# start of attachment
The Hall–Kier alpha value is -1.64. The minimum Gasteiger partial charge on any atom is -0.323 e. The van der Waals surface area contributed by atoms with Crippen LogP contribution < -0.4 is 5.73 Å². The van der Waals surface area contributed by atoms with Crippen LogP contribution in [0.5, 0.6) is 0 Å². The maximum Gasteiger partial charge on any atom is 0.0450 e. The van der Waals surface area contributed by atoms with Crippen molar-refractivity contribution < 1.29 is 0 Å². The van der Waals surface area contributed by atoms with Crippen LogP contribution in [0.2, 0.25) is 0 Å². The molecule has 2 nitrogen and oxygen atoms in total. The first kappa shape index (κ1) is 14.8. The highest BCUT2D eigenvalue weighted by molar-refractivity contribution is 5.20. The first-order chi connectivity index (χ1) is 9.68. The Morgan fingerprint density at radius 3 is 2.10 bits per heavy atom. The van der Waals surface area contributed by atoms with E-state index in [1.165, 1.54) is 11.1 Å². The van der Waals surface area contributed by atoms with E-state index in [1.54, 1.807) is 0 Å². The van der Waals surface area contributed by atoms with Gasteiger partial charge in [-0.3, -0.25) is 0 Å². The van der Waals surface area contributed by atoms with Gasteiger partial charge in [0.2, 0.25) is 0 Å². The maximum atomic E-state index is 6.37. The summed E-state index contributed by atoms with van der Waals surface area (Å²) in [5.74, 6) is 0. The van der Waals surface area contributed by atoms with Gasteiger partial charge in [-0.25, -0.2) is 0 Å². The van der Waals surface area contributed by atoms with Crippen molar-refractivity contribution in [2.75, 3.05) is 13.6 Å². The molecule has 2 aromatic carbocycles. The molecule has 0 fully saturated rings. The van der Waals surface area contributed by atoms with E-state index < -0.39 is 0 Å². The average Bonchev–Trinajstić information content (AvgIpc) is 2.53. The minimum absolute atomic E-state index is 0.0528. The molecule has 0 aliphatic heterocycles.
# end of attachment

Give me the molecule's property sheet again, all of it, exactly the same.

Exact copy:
The Hall–Kier alpha value is -1.64. The minimum Gasteiger partial charge on any atom is -0.323 e. The van der Waals surface area contributed by atoms with Crippen LogP contribution < -0.4 is 5.73 Å². The van der Waals surface area contributed by atoms with Crippen LogP contribution in [0.5, 0.6) is 0 Å². The maximum Gasteiger partial charge on any atom is 0.0450 e. The van der Waals surface area contributed by atoms with Crippen molar-refractivity contribution < 1.29 is 0 Å². The van der Waals surface area contributed by atoms with Crippen LogP contribution in [0.2, 0.25) is 0 Å². The molecule has 2 nitrogen and oxygen atoms in total. The first kappa shape index (κ1) is 14.8. The highest BCUT2D eigenvalue weighted by molar-refractivity contribution is 5.20. The first-order chi connectivity index (χ1) is 9.68. The Morgan fingerprint density at radius 3 is 2.10 bits per heavy atom. The van der Waals surface area contributed by atoms with E-state index in [1.165, 1.54) is 11.1 Å². The van der Waals surface area contributed by atoms with E-state index in [1.54, 1.807) is 0 Å². The van der Waals surface area contributed by atoms with Gasteiger partial charge in [-0.3, -0.25) is 0 Å². The van der Waals surface area contributed by atoms with Gasteiger partial charge in [0.2, 0.25) is 0 Å². The maximum atomic E-state index is 6.37. The summed E-state index contributed by atoms with van der Waals surface area (Å²) in [5.74, 6) is 0. The van der Waals surface area contributed by atoms with Gasteiger partial charge in [-0.25, -0.2) is 0 Å². The van der Waals surface area contributed by atoms with Crippen molar-refractivity contribution in [2.75, 3.05) is 13.6 Å². The molecule has 2 aromatic carbocycles. The molecule has 0 fully saturated rings. The van der Waals surface area contributed by atoms with E-state index < -0.39 is 0 Å². The average Bonchev–Trinajstić information content (AvgIpc) is 2.53. The minimum absolute atomic E-state index is 0.0528. The molecule has 0 aliphatic heterocycles.